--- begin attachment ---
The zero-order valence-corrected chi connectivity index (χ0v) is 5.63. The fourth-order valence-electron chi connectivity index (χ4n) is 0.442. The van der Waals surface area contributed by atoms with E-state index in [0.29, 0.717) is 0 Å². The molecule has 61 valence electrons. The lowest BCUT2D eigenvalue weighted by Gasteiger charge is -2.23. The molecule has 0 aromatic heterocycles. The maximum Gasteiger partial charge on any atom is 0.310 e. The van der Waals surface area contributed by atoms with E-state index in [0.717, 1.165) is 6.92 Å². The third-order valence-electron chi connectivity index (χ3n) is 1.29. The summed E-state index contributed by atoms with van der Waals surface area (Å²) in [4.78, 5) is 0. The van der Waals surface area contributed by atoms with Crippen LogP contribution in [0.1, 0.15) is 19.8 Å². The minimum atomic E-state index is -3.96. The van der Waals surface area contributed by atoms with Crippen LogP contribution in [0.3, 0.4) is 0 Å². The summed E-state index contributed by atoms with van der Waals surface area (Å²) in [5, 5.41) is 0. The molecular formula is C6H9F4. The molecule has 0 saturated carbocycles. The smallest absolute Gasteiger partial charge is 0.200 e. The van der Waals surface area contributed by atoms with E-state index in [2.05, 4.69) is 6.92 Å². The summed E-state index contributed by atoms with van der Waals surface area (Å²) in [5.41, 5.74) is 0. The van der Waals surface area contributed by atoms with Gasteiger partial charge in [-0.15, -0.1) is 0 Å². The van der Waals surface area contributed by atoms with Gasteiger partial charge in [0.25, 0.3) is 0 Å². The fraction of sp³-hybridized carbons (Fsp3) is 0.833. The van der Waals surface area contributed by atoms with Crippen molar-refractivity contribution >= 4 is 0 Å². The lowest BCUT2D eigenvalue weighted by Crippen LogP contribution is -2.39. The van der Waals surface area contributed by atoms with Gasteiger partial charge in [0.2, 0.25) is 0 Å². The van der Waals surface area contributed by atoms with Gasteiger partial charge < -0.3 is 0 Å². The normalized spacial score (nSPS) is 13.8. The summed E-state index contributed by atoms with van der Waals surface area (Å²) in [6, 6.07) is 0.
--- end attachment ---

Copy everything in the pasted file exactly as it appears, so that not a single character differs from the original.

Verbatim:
The zero-order valence-corrected chi connectivity index (χ0v) is 5.63. The fourth-order valence-electron chi connectivity index (χ4n) is 0.442. The van der Waals surface area contributed by atoms with E-state index in [0.29, 0.717) is 0 Å². The molecule has 61 valence electrons. The lowest BCUT2D eigenvalue weighted by Gasteiger charge is -2.23. The molecule has 0 aromatic heterocycles. The maximum Gasteiger partial charge on any atom is 0.310 e. The van der Waals surface area contributed by atoms with E-state index in [0.717, 1.165) is 6.92 Å². The third-order valence-electron chi connectivity index (χ3n) is 1.29. The summed E-state index contributed by atoms with van der Waals surface area (Å²) in [4.78, 5) is 0. The van der Waals surface area contributed by atoms with Crippen LogP contribution in [0.1, 0.15) is 19.8 Å². The minimum atomic E-state index is -3.96. The van der Waals surface area contributed by atoms with Crippen LogP contribution in [0.3, 0.4) is 0 Å². The summed E-state index contributed by atoms with van der Waals surface area (Å²) in [5, 5.41) is 0. The molecular formula is C6H9F4. The molecule has 0 saturated carbocycles. The smallest absolute Gasteiger partial charge is 0.200 e. The van der Waals surface area contributed by atoms with E-state index in [2.05, 4.69) is 6.92 Å². The summed E-state index contributed by atoms with van der Waals surface area (Å²) in [5.41, 5.74) is 0. The van der Waals surface area contributed by atoms with Gasteiger partial charge in [-0.15, -0.1) is 0 Å². The van der Waals surface area contributed by atoms with Gasteiger partial charge in [0.25, 0.3) is 0 Å². The fraction of sp³-hybridized carbons (Fsp3) is 0.833. The van der Waals surface area contributed by atoms with Crippen molar-refractivity contribution >= 4 is 0 Å². The lowest BCUT2D eigenvalue weighted by Crippen LogP contribution is -2.39. The van der Waals surface area contributed by atoms with Gasteiger partial charge in [0.2, 0.25) is 0 Å². The van der Waals surface area contributed by atoms with Gasteiger partial charge < -0.3 is 0 Å². The normalized spacial score (nSPS) is 13.8. The summed E-state index contributed by atoms with van der Waals surface area (Å²) in [6, 6.07) is 0.